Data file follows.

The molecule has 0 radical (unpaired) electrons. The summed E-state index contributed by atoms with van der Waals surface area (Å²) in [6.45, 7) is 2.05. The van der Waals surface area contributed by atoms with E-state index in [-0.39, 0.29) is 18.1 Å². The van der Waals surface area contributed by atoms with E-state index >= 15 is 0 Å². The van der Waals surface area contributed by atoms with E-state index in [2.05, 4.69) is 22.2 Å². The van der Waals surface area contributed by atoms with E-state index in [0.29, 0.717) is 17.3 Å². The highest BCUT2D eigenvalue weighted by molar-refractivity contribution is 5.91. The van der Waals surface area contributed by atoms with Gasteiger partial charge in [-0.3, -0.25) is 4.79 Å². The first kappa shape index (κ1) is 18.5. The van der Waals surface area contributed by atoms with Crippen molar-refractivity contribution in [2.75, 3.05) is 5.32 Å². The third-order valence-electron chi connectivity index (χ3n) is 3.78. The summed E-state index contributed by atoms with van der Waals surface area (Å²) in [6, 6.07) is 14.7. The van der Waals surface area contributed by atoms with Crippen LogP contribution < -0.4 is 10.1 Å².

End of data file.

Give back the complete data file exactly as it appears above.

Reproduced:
The molecule has 0 radical (unpaired) electrons. The summed E-state index contributed by atoms with van der Waals surface area (Å²) in [6.45, 7) is 2.05. The van der Waals surface area contributed by atoms with E-state index in [-0.39, 0.29) is 18.1 Å². The van der Waals surface area contributed by atoms with E-state index >= 15 is 0 Å². The van der Waals surface area contributed by atoms with E-state index in [2.05, 4.69) is 22.2 Å². The van der Waals surface area contributed by atoms with E-state index in [0.29, 0.717) is 17.3 Å². The highest BCUT2D eigenvalue weighted by molar-refractivity contribution is 5.91. The van der Waals surface area contributed by atoms with Gasteiger partial charge in [-0.3, -0.25) is 4.79 Å². The first kappa shape index (κ1) is 18.5. The van der Waals surface area contributed by atoms with Crippen molar-refractivity contribution in [2.75, 3.05) is 5.32 Å². The third-order valence-electron chi connectivity index (χ3n) is 3.78. The summed E-state index contributed by atoms with van der Waals surface area (Å²) in [6, 6.07) is 14.7. The van der Waals surface area contributed by atoms with Crippen LogP contribution < -0.4 is 10.1 Å².